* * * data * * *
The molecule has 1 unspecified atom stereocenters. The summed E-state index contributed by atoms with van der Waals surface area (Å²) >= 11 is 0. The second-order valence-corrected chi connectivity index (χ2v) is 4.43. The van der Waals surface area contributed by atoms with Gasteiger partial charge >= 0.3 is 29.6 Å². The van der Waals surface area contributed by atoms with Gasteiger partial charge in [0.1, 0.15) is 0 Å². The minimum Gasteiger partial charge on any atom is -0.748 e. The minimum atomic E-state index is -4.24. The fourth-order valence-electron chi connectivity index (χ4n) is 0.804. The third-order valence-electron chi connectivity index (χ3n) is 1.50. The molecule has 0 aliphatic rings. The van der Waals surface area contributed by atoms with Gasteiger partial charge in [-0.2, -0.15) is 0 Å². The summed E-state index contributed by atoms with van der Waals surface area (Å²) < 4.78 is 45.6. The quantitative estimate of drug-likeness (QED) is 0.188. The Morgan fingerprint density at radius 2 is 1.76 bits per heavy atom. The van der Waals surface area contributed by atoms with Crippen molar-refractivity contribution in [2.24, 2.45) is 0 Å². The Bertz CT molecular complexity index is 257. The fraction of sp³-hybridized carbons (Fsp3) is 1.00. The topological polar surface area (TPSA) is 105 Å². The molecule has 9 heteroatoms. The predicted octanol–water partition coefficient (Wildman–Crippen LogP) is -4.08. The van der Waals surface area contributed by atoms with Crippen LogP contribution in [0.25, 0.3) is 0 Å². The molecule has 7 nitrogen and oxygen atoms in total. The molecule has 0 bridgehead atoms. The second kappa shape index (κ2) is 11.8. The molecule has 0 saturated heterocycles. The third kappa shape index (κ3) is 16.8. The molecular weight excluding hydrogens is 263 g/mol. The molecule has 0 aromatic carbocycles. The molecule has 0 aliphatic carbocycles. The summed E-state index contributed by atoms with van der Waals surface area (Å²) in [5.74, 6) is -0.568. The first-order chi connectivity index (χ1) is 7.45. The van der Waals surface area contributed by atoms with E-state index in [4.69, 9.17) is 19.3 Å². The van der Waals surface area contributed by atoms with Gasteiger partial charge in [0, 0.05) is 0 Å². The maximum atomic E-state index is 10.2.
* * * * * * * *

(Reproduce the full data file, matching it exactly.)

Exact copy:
The molecule has 1 unspecified atom stereocenters. The summed E-state index contributed by atoms with van der Waals surface area (Å²) >= 11 is 0. The second-order valence-corrected chi connectivity index (χ2v) is 4.43. The van der Waals surface area contributed by atoms with Gasteiger partial charge >= 0.3 is 29.6 Å². The van der Waals surface area contributed by atoms with Gasteiger partial charge in [0.1, 0.15) is 0 Å². The minimum Gasteiger partial charge on any atom is -0.748 e. The minimum atomic E-state index is -4.24. The fourth-order valence-electron chi connectivity index (χ4n) is 0.804. The third-order valence-electron chi connectivity index (χ3n) is 1.50. The molecule has 0 aliphatic rings. The van der Waals surface area contributed by atoms with Gasteiger partial charge in [-0.2, -0.15) is 0 Å². The summed E-state index contributed by atoms with van der Waals surface area (Å²) < 4.78 is 45.6. The quantitative estimate of drug-likeness (QED) is 0.188. The Morgan fingerprint density at radius 2 is 1.76 bits per heavy atom. The van der Waals surface area contributed by atoms with Crippen molar-refractivity contribution in [2.24, 2.45) is 0 Å². The Bertz CT molecular complexity index is 257. The fraction of sp³-hybridized carbons (Fsp3) is 1.00. The topological polar surface area (TPSA) is 105 Å². The molecule has 9 heteroatoms. The predicted octanol–water partition coefficient (Wildman–Crippen LogP) is -4.08. The van der Waals surface area contributed by atoms with Crippen LogP contribution in [0.25, 0.3) is 0 Å². The molecule has 7 nitrogen and oxygen atoms in total. The molecule has 0 bridgehead atoms. The second kappa shape index (κ2) is 11.8. The molecule has 0 saturated heterocycles. The third kappa shape index (κ3) is 16.8. The molecular weight excluding hydrogens is 263 g/mol. The molecule has 0 aromatic carbocycles. The molecule has 0 aliphatic carbocycles. The summed E-state index contributed by atoms with van der Waals surface area (Å²) in [5.74, 6) is -0.568. The first-order chi connectivity index (χ1) is 7.45. The van der Waals surface area contributed by atoms with E-state index in [4.69, 9.17) is 19.3 Å². The van der Waals surface area contributed by atoms with Gasteiger partial charge in [0, 0.05) is 0 Å². The maximum atomic E-state index is 10.2.